The phone-hacking scandal shows Britain has a long way to go before it can consider itself free of corruption.
By Chandu Krishnan
Public protests around the world in 2011, often fuelled by corruption and economic instability, clearly show citizens feel their leaders and public institutions are neither transparent nor accountable, and all too often are systemically corrupt.
Today marks the release of Transparency International's Corruption Perceptions Index (CPI) which ranks countries based on how corrupt their public sector is perceived to be. Not surprisingly the events and public anger of 2011 are reflected in the results.
This year it scores 183 countries and territories from 0 (highly corrupt) to 10 (very clean). It uses data from 17 surveys that look at factors such as enforcement of anti-corruption laws, access to information and conflicts of interest.
It is striking that, although public sector corruption is generally seen as a greater problem in the developing world, there are some significant exceptions - this year, Hong Kong, Barbados, Bahamas, Chile and Qatar are ranked higher than the US and France. Italy and Greece don't even make the top 50 countries on the Index.
What about the UK? It ranks 16th, with a score of 7.8. Although the introduction of the UK Bribery Act has no doubt improved the UK's ranking since 2010, recent events such as the phone hacking scandal have shown that there are still too many areas of corruption vulnerability in the UK public sector.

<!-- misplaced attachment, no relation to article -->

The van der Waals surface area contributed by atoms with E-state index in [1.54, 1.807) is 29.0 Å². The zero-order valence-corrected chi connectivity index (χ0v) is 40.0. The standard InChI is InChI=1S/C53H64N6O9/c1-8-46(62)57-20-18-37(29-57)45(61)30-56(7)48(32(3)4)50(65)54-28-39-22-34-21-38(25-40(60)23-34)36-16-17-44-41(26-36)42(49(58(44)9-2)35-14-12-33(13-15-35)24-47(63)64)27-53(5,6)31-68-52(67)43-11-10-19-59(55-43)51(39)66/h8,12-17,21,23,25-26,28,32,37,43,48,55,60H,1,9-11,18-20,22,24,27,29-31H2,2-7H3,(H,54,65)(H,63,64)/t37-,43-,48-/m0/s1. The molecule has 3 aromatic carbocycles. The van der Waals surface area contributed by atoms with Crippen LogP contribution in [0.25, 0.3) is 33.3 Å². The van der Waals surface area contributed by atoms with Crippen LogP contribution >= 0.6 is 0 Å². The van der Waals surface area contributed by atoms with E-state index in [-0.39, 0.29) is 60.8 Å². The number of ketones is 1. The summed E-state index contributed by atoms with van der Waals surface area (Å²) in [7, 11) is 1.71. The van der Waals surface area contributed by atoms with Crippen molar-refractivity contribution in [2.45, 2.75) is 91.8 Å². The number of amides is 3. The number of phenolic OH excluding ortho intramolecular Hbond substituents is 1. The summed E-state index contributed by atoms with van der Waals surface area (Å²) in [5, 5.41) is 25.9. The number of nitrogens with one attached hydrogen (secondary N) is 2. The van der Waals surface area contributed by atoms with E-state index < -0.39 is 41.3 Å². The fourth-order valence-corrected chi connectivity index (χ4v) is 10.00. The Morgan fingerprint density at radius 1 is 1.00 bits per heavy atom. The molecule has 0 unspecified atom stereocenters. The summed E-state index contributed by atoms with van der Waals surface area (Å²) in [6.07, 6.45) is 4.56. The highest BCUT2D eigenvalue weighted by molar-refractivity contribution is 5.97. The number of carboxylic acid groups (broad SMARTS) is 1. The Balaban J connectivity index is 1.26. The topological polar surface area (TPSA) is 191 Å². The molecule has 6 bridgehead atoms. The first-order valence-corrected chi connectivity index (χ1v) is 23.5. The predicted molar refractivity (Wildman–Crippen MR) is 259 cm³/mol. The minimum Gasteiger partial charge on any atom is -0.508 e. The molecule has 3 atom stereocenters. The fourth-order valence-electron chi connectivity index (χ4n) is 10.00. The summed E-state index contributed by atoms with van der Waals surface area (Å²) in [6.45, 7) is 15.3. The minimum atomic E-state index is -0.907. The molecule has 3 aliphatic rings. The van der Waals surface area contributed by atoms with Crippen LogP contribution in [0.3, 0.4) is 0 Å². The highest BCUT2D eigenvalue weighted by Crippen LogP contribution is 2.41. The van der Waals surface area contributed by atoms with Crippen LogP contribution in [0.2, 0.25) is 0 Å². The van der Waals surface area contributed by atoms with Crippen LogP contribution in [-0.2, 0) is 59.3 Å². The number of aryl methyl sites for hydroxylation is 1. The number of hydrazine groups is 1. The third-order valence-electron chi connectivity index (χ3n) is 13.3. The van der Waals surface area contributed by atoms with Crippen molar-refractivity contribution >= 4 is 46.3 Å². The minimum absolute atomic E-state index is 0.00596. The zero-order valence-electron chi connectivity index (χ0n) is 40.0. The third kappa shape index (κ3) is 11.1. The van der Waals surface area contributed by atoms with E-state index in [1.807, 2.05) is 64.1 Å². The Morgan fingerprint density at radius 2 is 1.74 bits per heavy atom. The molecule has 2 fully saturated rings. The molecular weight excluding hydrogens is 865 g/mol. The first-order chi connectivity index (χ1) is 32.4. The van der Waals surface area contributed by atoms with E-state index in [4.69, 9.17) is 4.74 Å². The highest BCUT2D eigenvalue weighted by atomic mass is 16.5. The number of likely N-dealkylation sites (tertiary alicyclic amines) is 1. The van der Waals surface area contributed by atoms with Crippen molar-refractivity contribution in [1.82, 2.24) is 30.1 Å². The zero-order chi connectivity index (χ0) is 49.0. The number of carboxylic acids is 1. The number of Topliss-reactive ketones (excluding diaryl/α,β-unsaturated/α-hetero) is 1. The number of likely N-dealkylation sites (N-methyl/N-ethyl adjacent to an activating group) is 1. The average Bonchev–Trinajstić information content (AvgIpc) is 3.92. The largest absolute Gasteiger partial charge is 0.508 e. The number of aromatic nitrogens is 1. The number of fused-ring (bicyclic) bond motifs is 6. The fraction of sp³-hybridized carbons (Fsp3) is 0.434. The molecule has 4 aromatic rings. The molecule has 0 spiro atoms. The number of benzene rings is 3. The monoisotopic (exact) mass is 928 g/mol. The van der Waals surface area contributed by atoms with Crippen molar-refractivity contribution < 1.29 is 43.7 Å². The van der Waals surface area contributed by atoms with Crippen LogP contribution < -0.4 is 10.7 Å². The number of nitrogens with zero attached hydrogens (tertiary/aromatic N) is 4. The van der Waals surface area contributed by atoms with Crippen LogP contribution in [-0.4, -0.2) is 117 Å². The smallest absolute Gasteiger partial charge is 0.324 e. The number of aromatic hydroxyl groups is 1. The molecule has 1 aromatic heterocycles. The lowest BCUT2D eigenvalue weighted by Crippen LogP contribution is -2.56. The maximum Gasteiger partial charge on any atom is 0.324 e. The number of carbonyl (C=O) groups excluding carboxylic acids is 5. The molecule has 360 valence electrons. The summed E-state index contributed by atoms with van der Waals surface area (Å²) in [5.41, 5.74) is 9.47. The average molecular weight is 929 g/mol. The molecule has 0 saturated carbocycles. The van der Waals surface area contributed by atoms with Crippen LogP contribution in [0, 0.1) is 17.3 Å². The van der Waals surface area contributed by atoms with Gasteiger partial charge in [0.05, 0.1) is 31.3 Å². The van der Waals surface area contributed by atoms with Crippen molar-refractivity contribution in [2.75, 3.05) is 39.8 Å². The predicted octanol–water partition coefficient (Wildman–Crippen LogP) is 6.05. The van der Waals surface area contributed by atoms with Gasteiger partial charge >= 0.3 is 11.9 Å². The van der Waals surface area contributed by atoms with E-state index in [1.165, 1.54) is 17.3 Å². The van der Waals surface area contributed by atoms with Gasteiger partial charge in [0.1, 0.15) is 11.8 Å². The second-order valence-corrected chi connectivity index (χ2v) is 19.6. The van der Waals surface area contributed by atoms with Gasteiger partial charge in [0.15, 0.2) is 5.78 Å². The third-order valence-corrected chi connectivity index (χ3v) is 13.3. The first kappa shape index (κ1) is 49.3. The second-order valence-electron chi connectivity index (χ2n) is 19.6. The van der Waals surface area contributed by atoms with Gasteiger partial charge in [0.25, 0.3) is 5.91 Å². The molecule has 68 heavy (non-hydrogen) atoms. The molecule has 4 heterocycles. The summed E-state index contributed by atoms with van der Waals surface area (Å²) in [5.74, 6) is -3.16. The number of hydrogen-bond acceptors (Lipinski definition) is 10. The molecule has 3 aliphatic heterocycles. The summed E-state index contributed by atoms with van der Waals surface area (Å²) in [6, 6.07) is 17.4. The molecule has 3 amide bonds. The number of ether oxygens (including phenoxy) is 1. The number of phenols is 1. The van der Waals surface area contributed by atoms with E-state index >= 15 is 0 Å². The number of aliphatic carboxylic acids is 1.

We certainly cannot afford any complacency. Given the government's professed commitment to greater transparency and accountability, the UK should be in the top ten. However, practices that have been taken for granted for many years are still awaiting change, such as the willingness of politicians to accept corporate and media hospitality and 'revolving door' employment between
major media companies, political offices and the police.
Although there are several changes that must be made to strengthen the UK's defences against corruption, two are imperative.
It is time to clean up politics. Recent scandals involving the movement of individuals between government and the private sector – such as the cases of Geoff Hoon and Andy Coulson – have highlighted the corruption vulnerabilities left open by the current system. The Independent Parliamentary Standards Authority should draw up post-public employment rules for MPs, taking into account differences in the incidence of conflict-of-interest risk between various roles (while also being sensitive to the job insecurity that elected MPs face). Political party funding is in desperate need of reform, as highlighted in the recent report of the Committee on Standards in Public Life.
Corruption is not just something that happens abroad. It exists at home too. Despite this fact, there is no individual or institution with responsibility to coordinate a robust response to corruption in the UK. Ironically the government has an 'overseas anti-corruption champion', reflecting its underlying assumption that corruption is a problem overseas but not here. This remit must be extended to cover domestic corruption. Before it calls for better standards abroad the UK needs to address urgently the problems in its own back yard.
Chandu Krishnan is the executive director ofTransparency International UK.
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